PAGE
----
The Marlins have selected the contract of former first-round pick JJ Bleday and added him to the active roster, by Jordan McPherson of the Miami Herald (through Twitter). Bleday’s addition to the roster comes in response to Jorge Soler going on the 10-day injured list with lower back spasms.
There isn’t any backdating on Soler’s IL placement, so the veteran slugger will (at minimum) be out of action until the August 2 trade deadline. Though Miami has several players who could be trade chips by the deadline, there hadn’t been much buzz about the possibility of Soler being traded, which speaks to both Soler’s contract, the Marlins’ longer-term plans, and his tough 2022 season.
Soler, the reigning World Series MVP, inked a three-year, $36MM free agent deal with the Marlins after the lockout. Soler has the ability to opt out after both this season (leaving $24MM on the table) and after the 2023 season (leaving his $9MM salary for 2024 on the table), though it would seem unlikely that Soler would again test free agency on the heels of an underwhelming year to date.
Soler has hit .207/.295/.400 with 13 home runs over 306 plate appearances, with a 99 wRC+ that reflects slightly below-average production. Despite the lack of big numbers, there is some evidence that Soler could turn it on in the second half. After all, it was just last season that Soler went on a tear after being dealt to the Braves at the deadline, and he more or less carried that hot streak all the way through the World Series.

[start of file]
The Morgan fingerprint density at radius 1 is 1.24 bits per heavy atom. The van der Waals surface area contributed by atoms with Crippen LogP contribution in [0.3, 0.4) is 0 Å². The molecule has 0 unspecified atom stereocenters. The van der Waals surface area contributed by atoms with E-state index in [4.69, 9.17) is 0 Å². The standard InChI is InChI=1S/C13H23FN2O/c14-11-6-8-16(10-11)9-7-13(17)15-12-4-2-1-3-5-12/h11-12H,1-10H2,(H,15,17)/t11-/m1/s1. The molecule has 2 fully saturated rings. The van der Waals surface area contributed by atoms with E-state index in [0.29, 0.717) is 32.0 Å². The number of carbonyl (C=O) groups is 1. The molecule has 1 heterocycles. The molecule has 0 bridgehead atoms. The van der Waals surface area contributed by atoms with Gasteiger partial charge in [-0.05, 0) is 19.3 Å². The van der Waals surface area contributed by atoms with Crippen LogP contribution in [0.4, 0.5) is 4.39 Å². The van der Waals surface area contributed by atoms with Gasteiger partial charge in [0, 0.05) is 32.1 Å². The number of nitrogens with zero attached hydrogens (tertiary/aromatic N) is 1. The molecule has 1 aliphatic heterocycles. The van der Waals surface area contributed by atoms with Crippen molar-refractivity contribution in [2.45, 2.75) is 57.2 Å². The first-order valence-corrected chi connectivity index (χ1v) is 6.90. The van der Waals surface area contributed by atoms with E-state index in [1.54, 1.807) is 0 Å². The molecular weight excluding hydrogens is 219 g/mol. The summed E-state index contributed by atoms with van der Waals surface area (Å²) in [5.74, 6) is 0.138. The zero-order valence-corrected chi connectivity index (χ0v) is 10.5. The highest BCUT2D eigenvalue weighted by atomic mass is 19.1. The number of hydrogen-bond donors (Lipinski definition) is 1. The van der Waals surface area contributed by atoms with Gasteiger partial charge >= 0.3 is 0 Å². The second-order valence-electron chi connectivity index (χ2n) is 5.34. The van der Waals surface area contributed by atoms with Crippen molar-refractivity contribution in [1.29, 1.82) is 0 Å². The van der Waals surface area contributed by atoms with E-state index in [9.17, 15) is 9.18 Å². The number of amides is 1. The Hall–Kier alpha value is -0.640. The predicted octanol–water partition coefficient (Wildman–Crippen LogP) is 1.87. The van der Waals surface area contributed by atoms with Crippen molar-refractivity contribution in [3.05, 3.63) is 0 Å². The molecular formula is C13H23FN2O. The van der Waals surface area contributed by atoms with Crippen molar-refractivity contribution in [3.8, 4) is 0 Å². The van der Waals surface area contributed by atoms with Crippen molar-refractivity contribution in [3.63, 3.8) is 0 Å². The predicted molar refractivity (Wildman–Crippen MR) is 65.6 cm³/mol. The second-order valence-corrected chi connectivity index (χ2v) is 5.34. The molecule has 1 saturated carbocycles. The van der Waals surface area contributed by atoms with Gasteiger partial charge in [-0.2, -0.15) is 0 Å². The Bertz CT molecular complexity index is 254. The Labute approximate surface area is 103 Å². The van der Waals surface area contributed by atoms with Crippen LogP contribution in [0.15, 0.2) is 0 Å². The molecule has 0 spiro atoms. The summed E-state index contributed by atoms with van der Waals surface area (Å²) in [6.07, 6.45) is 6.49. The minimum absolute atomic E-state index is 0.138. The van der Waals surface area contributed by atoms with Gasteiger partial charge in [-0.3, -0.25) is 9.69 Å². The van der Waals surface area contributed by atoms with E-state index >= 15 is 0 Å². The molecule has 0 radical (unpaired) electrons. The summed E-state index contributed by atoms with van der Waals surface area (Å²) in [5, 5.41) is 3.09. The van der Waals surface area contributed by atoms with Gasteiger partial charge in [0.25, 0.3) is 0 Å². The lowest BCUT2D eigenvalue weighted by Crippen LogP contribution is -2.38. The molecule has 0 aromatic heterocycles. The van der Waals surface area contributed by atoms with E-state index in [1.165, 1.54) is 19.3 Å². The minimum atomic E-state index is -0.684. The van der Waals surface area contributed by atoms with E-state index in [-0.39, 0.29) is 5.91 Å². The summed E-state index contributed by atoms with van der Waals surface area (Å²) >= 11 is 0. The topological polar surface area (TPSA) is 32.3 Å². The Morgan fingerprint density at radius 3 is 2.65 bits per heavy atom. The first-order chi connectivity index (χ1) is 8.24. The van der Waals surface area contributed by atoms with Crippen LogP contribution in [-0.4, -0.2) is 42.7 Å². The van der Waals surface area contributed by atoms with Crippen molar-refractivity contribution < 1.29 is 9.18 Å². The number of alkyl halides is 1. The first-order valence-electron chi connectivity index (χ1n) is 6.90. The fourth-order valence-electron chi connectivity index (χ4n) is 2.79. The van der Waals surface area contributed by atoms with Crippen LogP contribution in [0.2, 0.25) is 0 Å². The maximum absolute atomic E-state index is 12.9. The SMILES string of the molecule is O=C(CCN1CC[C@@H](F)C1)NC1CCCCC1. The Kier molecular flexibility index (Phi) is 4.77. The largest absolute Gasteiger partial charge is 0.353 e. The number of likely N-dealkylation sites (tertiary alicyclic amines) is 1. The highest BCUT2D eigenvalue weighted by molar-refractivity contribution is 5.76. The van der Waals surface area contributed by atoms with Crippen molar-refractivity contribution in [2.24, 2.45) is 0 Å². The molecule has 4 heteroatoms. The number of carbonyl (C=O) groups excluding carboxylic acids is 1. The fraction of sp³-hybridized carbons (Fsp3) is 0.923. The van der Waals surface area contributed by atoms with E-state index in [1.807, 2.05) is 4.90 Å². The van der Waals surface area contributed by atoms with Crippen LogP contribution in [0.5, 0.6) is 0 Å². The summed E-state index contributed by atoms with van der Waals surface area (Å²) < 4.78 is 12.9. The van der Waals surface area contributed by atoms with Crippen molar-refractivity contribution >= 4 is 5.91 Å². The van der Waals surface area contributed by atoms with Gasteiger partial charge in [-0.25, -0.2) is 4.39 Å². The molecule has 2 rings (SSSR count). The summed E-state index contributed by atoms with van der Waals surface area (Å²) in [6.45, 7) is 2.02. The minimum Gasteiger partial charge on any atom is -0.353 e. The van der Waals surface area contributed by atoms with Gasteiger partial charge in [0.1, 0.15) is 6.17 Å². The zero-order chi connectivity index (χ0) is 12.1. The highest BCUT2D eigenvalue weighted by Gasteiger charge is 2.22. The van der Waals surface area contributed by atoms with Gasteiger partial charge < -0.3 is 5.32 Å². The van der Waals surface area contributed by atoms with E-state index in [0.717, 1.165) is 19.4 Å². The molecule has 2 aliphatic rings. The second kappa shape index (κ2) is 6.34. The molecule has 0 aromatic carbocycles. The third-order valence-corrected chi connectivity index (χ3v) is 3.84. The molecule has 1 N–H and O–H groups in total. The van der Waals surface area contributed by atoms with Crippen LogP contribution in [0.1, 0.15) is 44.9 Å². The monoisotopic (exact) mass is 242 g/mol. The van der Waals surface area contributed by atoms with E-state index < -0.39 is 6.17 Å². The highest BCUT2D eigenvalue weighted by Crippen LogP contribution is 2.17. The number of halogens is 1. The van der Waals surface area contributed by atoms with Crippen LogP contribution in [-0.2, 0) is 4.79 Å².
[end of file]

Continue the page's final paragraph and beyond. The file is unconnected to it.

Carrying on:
This year, Soler has outstanding hard-contact numbers and a .322 xwOBA that is above his .305 wOBA, even if that .322 mark is only around the league average. Soler is also walking at an above-average rate but is swinging and missing a ton, as his 29.4% strikeout rate is only in the ninth percentile of all batters. Teams are playing shifts against Soler 78% of the time, which is stifling his solid contact numbers — Soler has only a .275 wOBA against the shift, and a whopping .411 wOBA when not facing shifts.
Injuries have also played a role in the last few weeks, as Soler missed about two weeks at the start of July with bilateral pelvis inflammation, and played in only five games before this latest return to the IL. It remains to be seen how much extra time Soler might miss (if more than 10 days), but his absence will open the door for Bleday’s Major League debut.
The fourth overall pick of the 2019 draft, Bleday has hit .229/.365/.470 with 20 home runs over 367 PA at Triple-A Jacksonville this season, his first exposure to Triple-A pitching. It’s a nice breakout for Bleday, who didn’t hit much in his brief minor league debut in 2019 and then struggled in his first full season of pro ball in 2021. His lack of results last year cost Bleday a slot in some top-100 prospect rankings, but MLB Pipeline still had him 69th on their preseason list.
Of course, Bleday didn’t play at all in 2020 due to the canceled minor league season, so it isn’t necessarily surprising that it took some time to get back on track. The 24-year-old’s performance in 2022 has seemingly quieted a lot of questions about his power potential and on-base ability, though Bleday is still not hitting for average and is still swinging-and-missing (99 strikeouts in those 367 PA) at a high rate.
Bleday’s strong throwing arm has made him more of a right-field candidate than his initial center field position, and in Miami, Avisail Garcia could slide over to left field to accommodate regular playing time for the rookie, or Bleday could simply take over left field himself. With the Marlins perhaps already planning towards 2023, Bleday could very well get a long look as a potential candidate for an everyday spot next year. Assuming Soler doesn’t opt out, he and Garcia are longer-term options in the corner outfield spots, but the DH is also available to juggle playing time down the road.